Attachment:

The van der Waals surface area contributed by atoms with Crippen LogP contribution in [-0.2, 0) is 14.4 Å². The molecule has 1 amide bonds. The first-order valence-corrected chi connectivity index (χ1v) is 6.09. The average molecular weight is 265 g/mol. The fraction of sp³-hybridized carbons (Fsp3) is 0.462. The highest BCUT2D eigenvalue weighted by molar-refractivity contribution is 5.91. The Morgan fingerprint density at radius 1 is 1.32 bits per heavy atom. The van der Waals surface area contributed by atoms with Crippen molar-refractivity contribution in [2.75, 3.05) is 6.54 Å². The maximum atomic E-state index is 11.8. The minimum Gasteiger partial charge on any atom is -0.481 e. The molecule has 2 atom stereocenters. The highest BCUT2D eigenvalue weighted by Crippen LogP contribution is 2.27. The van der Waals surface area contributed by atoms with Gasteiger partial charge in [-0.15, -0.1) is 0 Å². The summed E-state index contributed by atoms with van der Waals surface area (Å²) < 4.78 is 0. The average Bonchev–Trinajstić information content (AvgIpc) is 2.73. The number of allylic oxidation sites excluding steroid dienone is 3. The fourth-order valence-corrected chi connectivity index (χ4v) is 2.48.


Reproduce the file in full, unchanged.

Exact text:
The van der Waals surface area contributed by atoms with Crippen LogP contribution in [-0.2, 0) is 14.4 Å². The molecule has 1 amide bonds. The first-order valence-corrected chi connectivity index (χ1v) is 6.09. The average molecular weight is 265 g/mol. The fraction of sp³-hybridized carbons (Fsp3) is 0.462. The highest BCUT2D eigenvalue weighted by molar-refractivity contribution is 5.91. The Morgan fingerprint density at radius 1 is 1.32 bits per heavy atom. The van der Waals surface area contributed by atoms with Crippen molar-refractivity contribution in [2.75, 3.05) is 6.54 Å². The maximum atomic E-state index is 11.8. The minimum Gasteiger partial charge on any atom is -0.481 e. The molecule has 2 atom stereocenters. The highest BCUT2D eigenvalue weighted by Crippen LogP contribution is 2.27. The van der Waals surface area contributed by atoms with Gasteiger partial charge in [-0.15, -0.1) is 0 Å². The summed E-state index contributed by atoms with van der Waals surface area (Å²) < 4.78 is 0. The average Bonchev–Trinajstić information content (AvgIpc) is 2.73. The number of allylic oxidation sites excluding steroid dienone is 3. The fourth-order valence-corrected chi connectivity index (χ4v) is 2.48.